Updated: Aug 26
The various aspects of our lives have their own set of responsibilities that must be fulfilled in order for us to be successfully involved in them.
Some of these responsibilities are multi-functional, meaning that they are not exclusive to one aspect of our lives. For example, punctuality is a responsibility that positively serves us in our spaces of employment, our social connections, and our academic endeavors. In each of the aforementioned contexts, one’s ability to be “on time” indicates their understanding of the parameters that have been set for that context and their respect for the individuals with whom they are interacting.
Although I am no stranger to responsibilities, current circumstances have impacted the manner in which I was able to embrace and implement them. In addition to being a K-12 educator, I began a graduate program at the start of this academic school year (August 2020). Not only was I teaching remotely, I was learning remotely. I consider myself an effective educator because I also know how to be a student. However, I found myself re-learning how to both give and receive instruction because of the foreign platform that I was newly dependent upon. As I worked to navigate lesson planning, grading, parent communication, etc., I was simultaneously experiencing these components in the passenger seat, as a pupil.
Here is what I have learned about managing multiple responsibilities and making time for self-care.
1. Only commit to what you are sure you have the capacity to complete. This is important in your professional, personal, and academic lives. Sometimes the pressure of wanting to maintain a certain reputation takes over and makes “no” seem like an impossible response. However, when communicated appropriately, saying “no” can help you to create the flexibility that you require in your schedule to prevent you from experiencing burnout. Being open to saying “no” and increasing my awareness of my communication skills have made all the difference in the world this year.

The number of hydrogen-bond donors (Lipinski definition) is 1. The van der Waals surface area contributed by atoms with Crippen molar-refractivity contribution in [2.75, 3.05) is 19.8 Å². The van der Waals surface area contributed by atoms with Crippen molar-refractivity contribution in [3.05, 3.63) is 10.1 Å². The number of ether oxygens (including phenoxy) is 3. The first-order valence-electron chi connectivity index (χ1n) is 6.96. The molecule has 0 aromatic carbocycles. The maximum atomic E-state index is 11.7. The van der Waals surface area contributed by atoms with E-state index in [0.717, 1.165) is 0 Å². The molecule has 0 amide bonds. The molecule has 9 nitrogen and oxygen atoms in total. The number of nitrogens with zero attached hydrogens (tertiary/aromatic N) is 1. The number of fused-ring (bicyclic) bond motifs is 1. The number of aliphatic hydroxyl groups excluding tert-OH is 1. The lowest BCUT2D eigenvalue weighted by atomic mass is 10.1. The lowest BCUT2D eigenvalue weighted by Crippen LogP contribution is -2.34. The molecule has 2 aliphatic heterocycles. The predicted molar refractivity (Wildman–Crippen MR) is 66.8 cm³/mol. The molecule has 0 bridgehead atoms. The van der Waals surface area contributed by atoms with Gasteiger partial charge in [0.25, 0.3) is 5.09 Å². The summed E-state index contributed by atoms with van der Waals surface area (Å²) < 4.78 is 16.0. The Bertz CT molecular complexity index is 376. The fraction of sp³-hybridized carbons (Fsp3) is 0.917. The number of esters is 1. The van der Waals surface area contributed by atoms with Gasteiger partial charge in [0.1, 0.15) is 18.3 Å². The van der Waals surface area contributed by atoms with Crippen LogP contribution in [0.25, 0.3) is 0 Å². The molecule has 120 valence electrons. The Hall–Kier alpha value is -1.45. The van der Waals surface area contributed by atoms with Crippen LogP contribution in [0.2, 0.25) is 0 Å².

2. It is okay to accept help. Asking for assistance is not a marker of incompetence. Collaboration is oftentimes more efficient than working solo. Being aware of when you need help and taking the steps to get it, show that you are capable of understanding and respecting your limits. The collaborative input that you get when you ask for help can even help you develop, both personally and professionally. Bottom line; there is strength in being able to recognize when an extra pair of hands or eyes will maximize the quality of your intended outcome, tap into that power source.
3. Find a healthy outlet or coping mechanism to indulge in. This can be meditating, reading for pleasure (especially helpful when assigned readings seem to take precedence in our lives throughout the semester), exercising, or any other genuinely enjoyable hobby. I have a book of poems that I like to pick up when I am in the mood to consume literature that is lighthearted, yet thought-provoking.
4. Get into the habit of identifying and repeating effective and affective affirmations daily. Maintaining an optimistic and cheerful mindset often secures productivity. Some people place their affirmations on notes around their home, and others like to repeat them out loud like mantras. I found it particularly helpful to save my favorite affirmation as my lock screen image. Let’s be honest, our phones are probably the one piece of technology that we interact with most on any given day.
5. Get your rest. This may seem redundant, but as an undergraduate student, I cannot tell you how many times I pulled all-nighters because of procrastination. I have personally found that my procrastination is the result of low energy due to insufficient amounts of rest. One way to be motivated is to give your body exactly what it needs. If you listen closely, your body will tell you what it is lacking. Pushing yourself beyond your point of exhaustion will have dire consequences down the line. Establish a bedtime and stick to it. If you are working and feel the need to take a moment for yourself (even if it is just a quick stretch or a snack) do it.
Responsibilities do not just benefit others, they are valuable to you as well. We owe it to ourselves to create routines that align with our interests, goals, and abilities. These routines help us account for and protect our time, and establish necessary boundaries for others to acknowledge and adhere to. Do yourself a favor, do not feel confined by your responsibilities. Be empowered by them and shine.